Wednesday, April 22, 2015

SCOTUS: Police Cannot Prolong Traffic Stops for Dog Sniff Without Reasonable Suspicion

This week, the U.S. Supreme Court held in Rodriguez v. U.S. that detaining a driver stopped for a traffic violation longer than necessary to issue a citation violates the driver's Fourth Amendment right against unreasonable searches/seizures.  In this case, a police officer in Nebraska detained a driver for failing to remain in his lane, and after the officer had run a review of the driver's record and determined there were no outstanding warrants/violations, issued the driver a citation.  However, and despite the admitted absence of probable cause or reasonable suspicion, the officer refused to let the driver go on his way until a canine unit arrived to conduct a dog sniff of the driver's vehicle.  The government argued that the detention of the driver was not unreasonable in that it was a minimal, temporary inconvenience to the driver and that dog sniffs were a common tool of law enforcement.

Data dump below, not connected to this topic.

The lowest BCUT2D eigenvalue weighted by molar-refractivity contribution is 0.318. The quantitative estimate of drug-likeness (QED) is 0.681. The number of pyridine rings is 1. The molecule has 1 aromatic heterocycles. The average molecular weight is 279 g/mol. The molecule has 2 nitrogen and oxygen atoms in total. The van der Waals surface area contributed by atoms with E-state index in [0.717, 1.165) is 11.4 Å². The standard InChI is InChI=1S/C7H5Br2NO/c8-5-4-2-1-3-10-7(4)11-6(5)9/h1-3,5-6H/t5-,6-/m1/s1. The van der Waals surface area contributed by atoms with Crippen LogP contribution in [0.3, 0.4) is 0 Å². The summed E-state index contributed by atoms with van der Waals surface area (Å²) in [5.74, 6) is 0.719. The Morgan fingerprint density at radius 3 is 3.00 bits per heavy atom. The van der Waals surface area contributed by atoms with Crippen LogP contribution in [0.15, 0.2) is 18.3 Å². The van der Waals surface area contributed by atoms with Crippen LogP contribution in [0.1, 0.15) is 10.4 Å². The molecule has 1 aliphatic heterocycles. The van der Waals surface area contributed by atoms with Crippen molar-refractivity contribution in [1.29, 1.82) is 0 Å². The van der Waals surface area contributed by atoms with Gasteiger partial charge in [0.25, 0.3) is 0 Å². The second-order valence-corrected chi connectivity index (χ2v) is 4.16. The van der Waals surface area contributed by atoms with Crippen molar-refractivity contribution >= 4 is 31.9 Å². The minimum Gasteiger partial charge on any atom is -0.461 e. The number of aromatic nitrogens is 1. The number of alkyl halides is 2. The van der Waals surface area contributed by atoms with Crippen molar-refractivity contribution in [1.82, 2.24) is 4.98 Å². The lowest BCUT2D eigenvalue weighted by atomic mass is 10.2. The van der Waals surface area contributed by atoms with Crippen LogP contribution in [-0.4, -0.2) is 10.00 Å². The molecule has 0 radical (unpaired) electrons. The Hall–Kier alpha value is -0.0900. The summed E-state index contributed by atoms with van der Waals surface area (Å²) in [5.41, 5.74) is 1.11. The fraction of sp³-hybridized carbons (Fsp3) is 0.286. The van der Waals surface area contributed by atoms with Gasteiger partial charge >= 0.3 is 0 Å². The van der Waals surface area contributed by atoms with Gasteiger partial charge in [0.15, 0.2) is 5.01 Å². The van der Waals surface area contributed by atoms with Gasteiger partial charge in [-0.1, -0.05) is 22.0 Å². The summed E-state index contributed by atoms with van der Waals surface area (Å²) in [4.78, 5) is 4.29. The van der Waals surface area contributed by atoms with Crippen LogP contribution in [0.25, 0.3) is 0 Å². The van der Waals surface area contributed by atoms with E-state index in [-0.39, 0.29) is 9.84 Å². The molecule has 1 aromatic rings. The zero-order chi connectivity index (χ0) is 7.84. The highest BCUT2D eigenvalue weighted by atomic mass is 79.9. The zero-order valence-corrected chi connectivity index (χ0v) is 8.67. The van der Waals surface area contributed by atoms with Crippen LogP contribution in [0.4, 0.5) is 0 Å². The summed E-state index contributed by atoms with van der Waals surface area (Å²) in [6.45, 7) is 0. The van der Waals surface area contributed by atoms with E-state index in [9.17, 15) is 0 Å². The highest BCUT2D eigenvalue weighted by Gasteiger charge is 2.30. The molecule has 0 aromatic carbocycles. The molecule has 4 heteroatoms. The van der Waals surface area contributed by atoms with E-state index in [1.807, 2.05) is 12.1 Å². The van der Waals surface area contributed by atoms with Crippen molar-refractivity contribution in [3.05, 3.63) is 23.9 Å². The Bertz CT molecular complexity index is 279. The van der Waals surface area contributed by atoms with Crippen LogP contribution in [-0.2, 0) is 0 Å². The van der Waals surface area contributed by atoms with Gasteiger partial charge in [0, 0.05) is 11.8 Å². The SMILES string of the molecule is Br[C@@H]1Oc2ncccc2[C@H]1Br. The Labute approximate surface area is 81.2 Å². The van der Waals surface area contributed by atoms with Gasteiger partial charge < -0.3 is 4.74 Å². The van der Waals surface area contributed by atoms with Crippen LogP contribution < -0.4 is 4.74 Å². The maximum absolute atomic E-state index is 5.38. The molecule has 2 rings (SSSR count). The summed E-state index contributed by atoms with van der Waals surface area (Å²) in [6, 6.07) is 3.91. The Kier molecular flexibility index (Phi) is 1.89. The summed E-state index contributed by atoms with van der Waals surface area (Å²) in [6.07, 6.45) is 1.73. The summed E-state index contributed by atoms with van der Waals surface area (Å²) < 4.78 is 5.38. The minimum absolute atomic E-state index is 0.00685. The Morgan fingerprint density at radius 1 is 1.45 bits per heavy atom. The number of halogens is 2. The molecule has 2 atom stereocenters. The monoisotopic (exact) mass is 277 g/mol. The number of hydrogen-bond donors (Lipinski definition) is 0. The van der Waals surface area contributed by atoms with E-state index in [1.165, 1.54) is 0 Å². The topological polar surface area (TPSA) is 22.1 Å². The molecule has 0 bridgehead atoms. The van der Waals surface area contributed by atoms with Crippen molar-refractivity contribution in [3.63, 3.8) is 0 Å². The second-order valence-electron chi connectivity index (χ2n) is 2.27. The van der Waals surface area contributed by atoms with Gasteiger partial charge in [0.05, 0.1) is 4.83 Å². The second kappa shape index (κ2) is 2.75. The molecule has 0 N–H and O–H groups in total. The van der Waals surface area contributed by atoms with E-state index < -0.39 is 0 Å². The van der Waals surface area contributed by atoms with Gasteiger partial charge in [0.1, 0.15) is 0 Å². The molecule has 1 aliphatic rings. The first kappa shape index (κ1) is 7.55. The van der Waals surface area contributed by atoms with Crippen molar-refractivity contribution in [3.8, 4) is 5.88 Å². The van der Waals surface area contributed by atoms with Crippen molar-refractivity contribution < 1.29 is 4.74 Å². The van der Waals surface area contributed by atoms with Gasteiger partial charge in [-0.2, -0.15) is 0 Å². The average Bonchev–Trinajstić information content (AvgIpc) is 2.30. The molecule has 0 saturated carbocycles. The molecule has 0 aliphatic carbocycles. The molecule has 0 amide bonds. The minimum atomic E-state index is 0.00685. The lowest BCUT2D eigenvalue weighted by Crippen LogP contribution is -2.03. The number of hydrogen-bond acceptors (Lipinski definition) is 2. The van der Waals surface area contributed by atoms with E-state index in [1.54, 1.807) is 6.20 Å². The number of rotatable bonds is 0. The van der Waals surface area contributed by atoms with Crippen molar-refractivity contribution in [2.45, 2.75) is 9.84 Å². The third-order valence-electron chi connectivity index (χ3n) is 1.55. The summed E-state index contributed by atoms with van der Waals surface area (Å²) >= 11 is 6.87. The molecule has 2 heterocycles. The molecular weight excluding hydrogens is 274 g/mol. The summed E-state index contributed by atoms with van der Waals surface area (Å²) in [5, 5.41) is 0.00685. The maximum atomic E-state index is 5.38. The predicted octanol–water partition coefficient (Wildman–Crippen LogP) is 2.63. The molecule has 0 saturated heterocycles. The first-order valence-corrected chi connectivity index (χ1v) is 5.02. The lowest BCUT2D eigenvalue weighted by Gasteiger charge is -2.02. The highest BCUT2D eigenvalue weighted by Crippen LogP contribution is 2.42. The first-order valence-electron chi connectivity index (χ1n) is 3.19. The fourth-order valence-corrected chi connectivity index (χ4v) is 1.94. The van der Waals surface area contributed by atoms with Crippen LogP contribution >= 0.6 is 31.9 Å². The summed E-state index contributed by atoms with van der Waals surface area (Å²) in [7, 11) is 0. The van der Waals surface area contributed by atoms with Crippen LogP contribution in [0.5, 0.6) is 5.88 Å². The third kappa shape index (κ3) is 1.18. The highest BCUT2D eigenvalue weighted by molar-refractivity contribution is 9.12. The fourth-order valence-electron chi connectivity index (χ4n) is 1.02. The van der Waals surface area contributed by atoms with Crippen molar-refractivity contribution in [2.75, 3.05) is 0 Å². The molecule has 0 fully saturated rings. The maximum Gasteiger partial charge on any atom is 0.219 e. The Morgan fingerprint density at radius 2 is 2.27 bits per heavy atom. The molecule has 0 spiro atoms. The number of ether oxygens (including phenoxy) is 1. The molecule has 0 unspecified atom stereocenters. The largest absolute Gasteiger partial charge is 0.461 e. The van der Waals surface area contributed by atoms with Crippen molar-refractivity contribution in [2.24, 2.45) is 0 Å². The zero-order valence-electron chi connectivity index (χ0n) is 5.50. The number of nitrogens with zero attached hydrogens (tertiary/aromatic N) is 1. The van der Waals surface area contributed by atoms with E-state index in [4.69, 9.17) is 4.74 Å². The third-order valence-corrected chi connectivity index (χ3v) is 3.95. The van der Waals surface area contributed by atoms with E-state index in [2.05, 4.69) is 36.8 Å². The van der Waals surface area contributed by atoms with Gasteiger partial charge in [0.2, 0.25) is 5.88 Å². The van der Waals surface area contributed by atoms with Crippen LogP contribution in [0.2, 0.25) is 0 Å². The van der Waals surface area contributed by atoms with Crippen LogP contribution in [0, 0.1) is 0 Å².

SCOTUS disagreed, and reiterated rules it had laid out in previous cases holding that the length of an investigatory detention is governed by the scope of the reasonable suspicion that justifies the detention.  While the stop of the driver's vehicle was justified, continuing the detention after the traffic matter was resolved without additional legal grounds was not. 

It is significant to note that the driver in this case did NOT consent to the extended detention or subsequent dog sniff and search of his vehicle.  Consenting to police detentions and/or searches constitutes a WAIVER of your Constitutional rights.  You should never consent to a waiver of your rights for any reason unless/until you have conferred with experienced legal counsel.

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